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78

Habitat loss and Fragmentation

-a threat to biodiversity

-human alteration of habitat is the single greatest threat to biodiversity

-Habitat destruction has brought about commercial, agricultural, recreational, and climate change

-natural landscapes are broken up, fragmenting habitat into small patches

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79

ecosystem

all organisms living in a biological community plus all the abiotic factors with which they interact

  • involves two processes energy flow and chemical cycling

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80

Energy flow

-Energy flows THROUGH ecosystem entering as light and exiting as heat,

-while matter cycles within them

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81

Trophic efficiency

  • percentage of production transferred from one trophic level to the next

  • about 90% of energy is lost with each transfer in a food chain

-as a result, there is a sharp DECREASE in biomass at successively higher trophic levels *it takes almost 10x as much land to generate enough primary production to sustain a CARNIVORE than it does to sustain a HERBIVORE

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Nutrient cycling

nutrient cycles that move matter through an ecosystem involve both biotic and abiotic components and are often called BIOGEOCHEMICAL CYCLES

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Global cycling nutrients

carbon, oxygen, sulfur, and nitrogen

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84

Local cycling nutrients

phosphorous, potassium, and calcium

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85
<p>A grouping of species A, B, D, and E based on a trait that was present in the ancestor at node 2 would be considered:</p>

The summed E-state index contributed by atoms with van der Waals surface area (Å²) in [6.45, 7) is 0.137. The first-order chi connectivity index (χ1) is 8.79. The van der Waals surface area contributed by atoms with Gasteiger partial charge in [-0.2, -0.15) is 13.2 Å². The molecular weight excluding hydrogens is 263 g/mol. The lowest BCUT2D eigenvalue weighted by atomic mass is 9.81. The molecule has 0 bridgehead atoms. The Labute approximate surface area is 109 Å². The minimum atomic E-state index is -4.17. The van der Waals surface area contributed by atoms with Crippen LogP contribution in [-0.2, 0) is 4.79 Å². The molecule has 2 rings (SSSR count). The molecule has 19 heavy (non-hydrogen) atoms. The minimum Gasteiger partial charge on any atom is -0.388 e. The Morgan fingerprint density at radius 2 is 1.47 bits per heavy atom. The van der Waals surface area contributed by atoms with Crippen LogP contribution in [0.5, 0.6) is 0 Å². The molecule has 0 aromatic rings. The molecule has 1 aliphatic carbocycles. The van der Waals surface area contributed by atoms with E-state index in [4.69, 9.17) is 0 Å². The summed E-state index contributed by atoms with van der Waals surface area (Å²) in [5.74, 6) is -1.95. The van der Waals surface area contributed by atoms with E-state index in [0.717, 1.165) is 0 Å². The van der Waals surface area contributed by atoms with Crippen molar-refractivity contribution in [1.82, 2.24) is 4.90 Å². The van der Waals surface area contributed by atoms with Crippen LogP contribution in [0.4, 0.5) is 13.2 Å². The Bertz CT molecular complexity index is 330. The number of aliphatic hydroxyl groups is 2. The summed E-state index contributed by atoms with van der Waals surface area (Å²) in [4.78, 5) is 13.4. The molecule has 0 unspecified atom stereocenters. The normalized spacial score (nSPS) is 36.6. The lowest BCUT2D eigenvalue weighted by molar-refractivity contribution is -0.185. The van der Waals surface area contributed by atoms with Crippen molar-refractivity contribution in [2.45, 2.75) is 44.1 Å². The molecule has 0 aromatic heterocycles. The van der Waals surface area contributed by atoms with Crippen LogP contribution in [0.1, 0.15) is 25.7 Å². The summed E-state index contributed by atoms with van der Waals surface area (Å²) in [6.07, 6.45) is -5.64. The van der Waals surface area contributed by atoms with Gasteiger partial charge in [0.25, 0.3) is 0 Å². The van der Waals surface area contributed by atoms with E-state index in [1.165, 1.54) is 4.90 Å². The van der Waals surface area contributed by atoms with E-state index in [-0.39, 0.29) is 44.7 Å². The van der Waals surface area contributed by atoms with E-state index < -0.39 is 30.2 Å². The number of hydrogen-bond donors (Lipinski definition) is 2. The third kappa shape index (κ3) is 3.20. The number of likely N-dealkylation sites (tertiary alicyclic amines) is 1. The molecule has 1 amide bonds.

A grouping of species A, B, D, and E based on a trait that was present in the ancestor at node 2 would be considered:

Paraphyletic

<p>Paraphyletic</p>
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86

If a locus in the genome has two alleles, and the frequency of one allele is 0.4 (40%), what is the frequency of heterozygotes in the population if the locus is in Hardy-Weinberg Equilibrium?

48

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87

Which nutritional modes are found in eukaryotes? (circle all that apply)

Photoautotroph and Chemoheterotroph

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88

Which of the following supergroups contains multicellular organisms?

SAR Clade

Archaeplastida

Unikonta

Only Archaeplastida and Unikonta

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89

Which of the following is NOT an example or component of innate immunity?

MHC protiens

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90

Nerves cannot partially fire.

true

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91

What is the closest-related animal to us that is capable of reproduction through fragmentation?

Sea Squirt

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92

Two flowers live in the same forest but bloom at different times of day. Their reproductive barrier is:

Temporal Isolation

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93

Coal primarily comes from members of which modern plant lineage?

Gymnosperms

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94
<p>Which of these characteristics evolved at node E?</p>

Which of these characteristics evolved at node E?

Skull

<p>Skull</p>
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95

What ion rushes into the axon during an action potential ?

Chlorine

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96

At what embryonic stage does implantation occur in placental mammals?

Blastula

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97

The brain forms from what embryonic tissue layer?

Ectoderm

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98

Ancient duplications in Hox genes directly lead to the increase in complexity seen in vertebrates relative to lancelets.

true

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99

Match the following characteristics to the supergroup that best matches:

Contains humans - Unikonta Contains plants - Archaeplastida Contains Euglena - Excavata Contains Malaria - SAR Clade

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100
<p>Match the letters to the organism that belongs in that place on the phylogenetic tree</p>

Match the letters to the organism that belongs in that place on the phylogenetic tree

A - Turtle B - Frog C - Shark D - Earthworm E - Coral

<p>A - Turtle B - Frog C - Shark D - Earthworm E - Coral</p>